Reading for the Hugo Awards, part 8: Best Professional Editor (short form)

I have only a mild idea what an editor does. I guess in the case of an anthology, one can point to both the actual editing and also the selection of stories included. I'm really just feeling my way here, and I have a nasty feeling that I may make some mistakes with these later categories. All five candidates have been nominated before, which gives me an odd confidence that I can't really get this one wrong...

Neil Clarke:editor of Clarkesworld and Forever. Oh - and he's a very clever man, carefully detailing all the stories that he's edited that are short-listed for awards. A whole lot of my favorite stories of the past year are on this list, a fact which has just moved him to top of my list. He's been nominated for this Hugo before, but has never won.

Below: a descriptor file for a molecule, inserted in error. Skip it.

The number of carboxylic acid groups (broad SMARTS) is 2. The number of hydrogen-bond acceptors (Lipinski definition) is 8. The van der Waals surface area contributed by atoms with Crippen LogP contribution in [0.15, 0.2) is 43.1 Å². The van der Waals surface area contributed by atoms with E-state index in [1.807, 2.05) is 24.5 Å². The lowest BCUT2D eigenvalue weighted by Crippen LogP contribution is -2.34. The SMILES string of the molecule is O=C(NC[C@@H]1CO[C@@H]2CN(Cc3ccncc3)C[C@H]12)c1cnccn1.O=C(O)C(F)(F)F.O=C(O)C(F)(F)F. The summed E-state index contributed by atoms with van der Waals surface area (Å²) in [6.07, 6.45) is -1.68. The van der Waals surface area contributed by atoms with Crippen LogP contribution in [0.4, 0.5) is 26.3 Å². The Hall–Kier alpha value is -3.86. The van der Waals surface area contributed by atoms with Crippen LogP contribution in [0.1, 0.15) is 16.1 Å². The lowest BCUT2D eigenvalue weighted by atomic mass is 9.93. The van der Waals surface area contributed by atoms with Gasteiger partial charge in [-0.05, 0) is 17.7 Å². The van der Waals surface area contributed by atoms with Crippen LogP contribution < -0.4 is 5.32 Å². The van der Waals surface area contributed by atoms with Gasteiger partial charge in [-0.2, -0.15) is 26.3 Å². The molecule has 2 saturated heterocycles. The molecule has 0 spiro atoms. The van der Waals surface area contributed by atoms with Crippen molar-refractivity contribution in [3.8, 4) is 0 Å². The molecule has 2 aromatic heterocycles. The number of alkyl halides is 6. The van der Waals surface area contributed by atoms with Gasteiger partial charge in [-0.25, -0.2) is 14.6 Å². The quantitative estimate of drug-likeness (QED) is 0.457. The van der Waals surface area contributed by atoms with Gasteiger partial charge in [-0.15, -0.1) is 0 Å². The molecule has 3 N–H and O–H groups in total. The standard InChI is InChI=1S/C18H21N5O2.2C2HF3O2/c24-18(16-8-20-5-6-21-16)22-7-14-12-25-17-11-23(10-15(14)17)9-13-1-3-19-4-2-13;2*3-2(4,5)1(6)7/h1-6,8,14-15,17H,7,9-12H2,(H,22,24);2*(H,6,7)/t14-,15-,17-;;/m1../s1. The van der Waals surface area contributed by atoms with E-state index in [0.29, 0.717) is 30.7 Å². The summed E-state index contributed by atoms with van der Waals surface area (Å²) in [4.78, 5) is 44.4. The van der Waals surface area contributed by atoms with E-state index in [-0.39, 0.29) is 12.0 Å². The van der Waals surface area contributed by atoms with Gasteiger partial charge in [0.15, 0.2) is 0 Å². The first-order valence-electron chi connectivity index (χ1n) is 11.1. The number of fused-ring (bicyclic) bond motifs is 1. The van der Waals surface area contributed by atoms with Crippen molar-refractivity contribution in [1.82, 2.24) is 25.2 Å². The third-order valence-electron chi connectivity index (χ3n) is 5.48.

Ellen Datlow: I've been reading works edited by her for, literally, as long as I've been reading in the field. I love the short stories she listed and think she did a great job of selecting them. She has previously been nominated for a Hugo in editing, and won multiple times.

Sheila Williams: looking over the issue of Asimov makes me understand just how much I like her selections of stories, too. She's got multiple Hugo nominations in editing and a recent pair of wins.

John Joseph Adams: editor of Lightspeed, which is another source of great stories. He has one previous nomination.

Jerry Pournelle: editor of There Will Be War Volume X, which I've mostly read by this point as I waded through the short stories and novelettes. Sadly, I don't see this volume as evidence of editorial skill. The e-book itself has multiple kerning errors. I also think the stories are second-rate or worse.

Tuesday, July 19, 2016

Reading for the Hugo Awards, part 7: Best Fan Writer